I have orange hair. Bright. Orange. Hair.
Around my scalp is a one-inch halo of pale yellow hair. The rest, the part previously dyed black, is now orange. I mix another package of bleach, cover the orange for an hour, then wash it out. My hair is a slightly lighter, even brighter, orange.
I wear a wig to dinner and consult with girls at several tables.
“You should go to Clairol,” one suggests. “They’ll know what to do.”
Unknown to me – and most other people – Clairol maintains a private salon in Hollywood where new products are tested. The girls chosen as models receive free hair services.
The next day, at Clairol’s beauty parlour, a colour expert examines my hair. She says, “You should have used a colour stripping process before you tried to bleach dyed hair.”
I’ve never heard of their colour stripping product. It isn’t sold in regular stores with their bleaches and toners. If I’d gone to a hairdresser…
The colour expert applies the stripping solution, waits an hour and washes it out. My hair is a slightly dimmer orange. “There’s no way to get the dye out now,” the expert says. “We’ll have to use a toner to mask it.”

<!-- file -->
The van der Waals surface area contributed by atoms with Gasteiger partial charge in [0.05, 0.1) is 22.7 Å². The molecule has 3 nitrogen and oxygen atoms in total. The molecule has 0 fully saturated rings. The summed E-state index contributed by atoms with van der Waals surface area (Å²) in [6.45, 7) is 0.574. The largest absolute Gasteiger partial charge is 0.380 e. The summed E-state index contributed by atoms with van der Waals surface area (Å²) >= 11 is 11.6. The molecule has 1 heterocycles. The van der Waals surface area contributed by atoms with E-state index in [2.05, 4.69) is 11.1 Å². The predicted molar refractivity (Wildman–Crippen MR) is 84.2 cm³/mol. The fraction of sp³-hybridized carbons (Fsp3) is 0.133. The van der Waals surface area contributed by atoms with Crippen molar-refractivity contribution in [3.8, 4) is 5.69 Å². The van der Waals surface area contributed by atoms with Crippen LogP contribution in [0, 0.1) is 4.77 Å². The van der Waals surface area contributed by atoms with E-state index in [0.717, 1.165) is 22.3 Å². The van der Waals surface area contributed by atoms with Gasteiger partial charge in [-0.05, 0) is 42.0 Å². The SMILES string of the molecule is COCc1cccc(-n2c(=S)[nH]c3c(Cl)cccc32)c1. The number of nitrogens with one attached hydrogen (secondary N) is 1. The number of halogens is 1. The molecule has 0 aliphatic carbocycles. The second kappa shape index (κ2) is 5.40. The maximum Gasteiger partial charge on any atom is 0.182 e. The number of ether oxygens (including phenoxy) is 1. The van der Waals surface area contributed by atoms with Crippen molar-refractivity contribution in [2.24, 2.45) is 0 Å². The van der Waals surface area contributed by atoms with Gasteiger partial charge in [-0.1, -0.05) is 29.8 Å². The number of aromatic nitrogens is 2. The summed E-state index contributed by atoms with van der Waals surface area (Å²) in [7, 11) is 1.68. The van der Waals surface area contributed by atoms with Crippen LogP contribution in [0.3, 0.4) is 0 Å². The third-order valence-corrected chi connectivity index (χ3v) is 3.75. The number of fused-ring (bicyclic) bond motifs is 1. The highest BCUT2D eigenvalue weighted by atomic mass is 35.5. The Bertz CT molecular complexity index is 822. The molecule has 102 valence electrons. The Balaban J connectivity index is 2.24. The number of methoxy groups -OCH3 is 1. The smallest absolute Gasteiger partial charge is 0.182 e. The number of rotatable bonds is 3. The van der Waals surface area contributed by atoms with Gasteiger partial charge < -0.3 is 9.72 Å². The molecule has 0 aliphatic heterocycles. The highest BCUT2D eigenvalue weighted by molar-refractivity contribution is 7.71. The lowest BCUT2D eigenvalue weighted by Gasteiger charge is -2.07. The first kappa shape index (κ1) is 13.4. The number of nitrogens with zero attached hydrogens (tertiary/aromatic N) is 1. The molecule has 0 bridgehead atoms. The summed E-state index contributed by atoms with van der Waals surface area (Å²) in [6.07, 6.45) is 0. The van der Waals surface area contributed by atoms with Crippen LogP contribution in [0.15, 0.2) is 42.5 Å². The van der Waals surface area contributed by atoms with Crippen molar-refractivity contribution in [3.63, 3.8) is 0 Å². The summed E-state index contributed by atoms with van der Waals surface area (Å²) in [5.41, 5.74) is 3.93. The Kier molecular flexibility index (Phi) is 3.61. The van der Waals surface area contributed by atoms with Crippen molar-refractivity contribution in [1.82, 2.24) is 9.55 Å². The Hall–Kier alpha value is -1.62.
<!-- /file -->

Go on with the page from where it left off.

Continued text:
Miraculously, she finds one, a dark blonde toner that turns my hair golden. A stylist trims the frizzled ends and I leave the salon with an appointment in two weeks. I will be their training model for “what to do when disaster strikes.”
I visit my agent to show him my new look. He takes four head shots, examines the prints and says they appear fine. He doesn’t have another photo session lined up but says, “There’s a big job coming soon. A soft core movie. It’s going to be another Immoral Mr. Teas.”
I know that Mr. Teas was a surprise hit featuring bare breasts and humour. However, Bill’s contacts in the entertainment industry are limited to photographers; he processes their colour film. A year earlier he couldn’t arrange trade show employment for me. Now he thinks he can get me a movie part?